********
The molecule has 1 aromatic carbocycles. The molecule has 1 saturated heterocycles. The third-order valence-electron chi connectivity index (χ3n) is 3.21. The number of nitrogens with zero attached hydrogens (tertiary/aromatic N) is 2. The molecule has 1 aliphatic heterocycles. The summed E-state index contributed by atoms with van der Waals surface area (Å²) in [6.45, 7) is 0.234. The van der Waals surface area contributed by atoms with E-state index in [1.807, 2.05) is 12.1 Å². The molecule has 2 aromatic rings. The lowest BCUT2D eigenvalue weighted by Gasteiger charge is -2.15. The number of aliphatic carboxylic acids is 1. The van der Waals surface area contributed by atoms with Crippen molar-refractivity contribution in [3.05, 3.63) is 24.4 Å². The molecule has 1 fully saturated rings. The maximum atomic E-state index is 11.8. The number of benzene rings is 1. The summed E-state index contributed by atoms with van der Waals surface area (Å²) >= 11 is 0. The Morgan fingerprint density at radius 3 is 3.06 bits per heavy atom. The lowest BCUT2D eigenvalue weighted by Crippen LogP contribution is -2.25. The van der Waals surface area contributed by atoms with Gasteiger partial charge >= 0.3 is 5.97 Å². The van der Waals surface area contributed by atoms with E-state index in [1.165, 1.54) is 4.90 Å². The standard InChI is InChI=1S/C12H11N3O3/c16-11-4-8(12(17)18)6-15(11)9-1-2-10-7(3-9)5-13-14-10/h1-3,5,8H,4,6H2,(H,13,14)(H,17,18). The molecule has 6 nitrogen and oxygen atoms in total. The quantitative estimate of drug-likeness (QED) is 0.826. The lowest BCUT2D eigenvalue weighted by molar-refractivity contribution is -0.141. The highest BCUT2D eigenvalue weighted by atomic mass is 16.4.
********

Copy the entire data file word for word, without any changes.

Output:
The molecule has 1 aromatic carbocycles. The molecule has 1 saturated heterocycles. The third-order valence-electron chi connectivity index (χ3n) is 3.21. The number of nitrogens with zero attached hydrogens (tertiary/aromatic N) is 2. The molecule has 1 aliphatic heterocycles. The summed E-state index contributed by atoms with van der Waals surface area (Å²) in [6.45, 7) is 0.234. The van der Waals surface area contributed by atoms with E-state index in [1.807, 2.05) is 12.1 Å². The molecule has 2 aromatic rings. The lowest BCUT2D eigenvalue weighted by Gasteiger charge is -2.15. The number of aliphatic carboxylic acids is 1. The van der Waals surface area contributed by atoms with Crippen molar-refractivity contribution in [3.05, 3.63) is 24.4 Å². The molecule has 1 fully saturated rings. The maximum atomic E-state index is 11.8. The number of benzene rings is 1. The summed E-state index contributed by atoms with van der Waals surface area (Å²) >= 11 is 0. The Morgan fingerprint density at radius 3 is 3.06 bits per heavy atom. The lowest BCUT2D eigenvalue weighted by Crippen LogP contribution is -2.25. The van der Waals surface area contributed by atoms with Gasteiger partial charge >= 0.3 is 5.97 Å². The van der Waals surface area contributed by atoms with E-state index in [1.165, 1.54) is 4.90 Å². The standard InChI is InChI=1S/C12H11N3O3/c16-11-4-8(12(17)18)6-15(11)9-1-2-10-7(3-9)5-13-14-10/h1-3,5,8H,4,6H2,(H,13,14)(H,17,18). The molecule has 6 nitrogen and oxygen atoms in total. The quantitative estimate of drug-likeness (QED) is 0.826. The lowest BCUT2D eigenvalue weighted by molar-refractivity contribution is -0.141. The highest BCUT2D eigenvalue weighted by atomic mass is 16.4.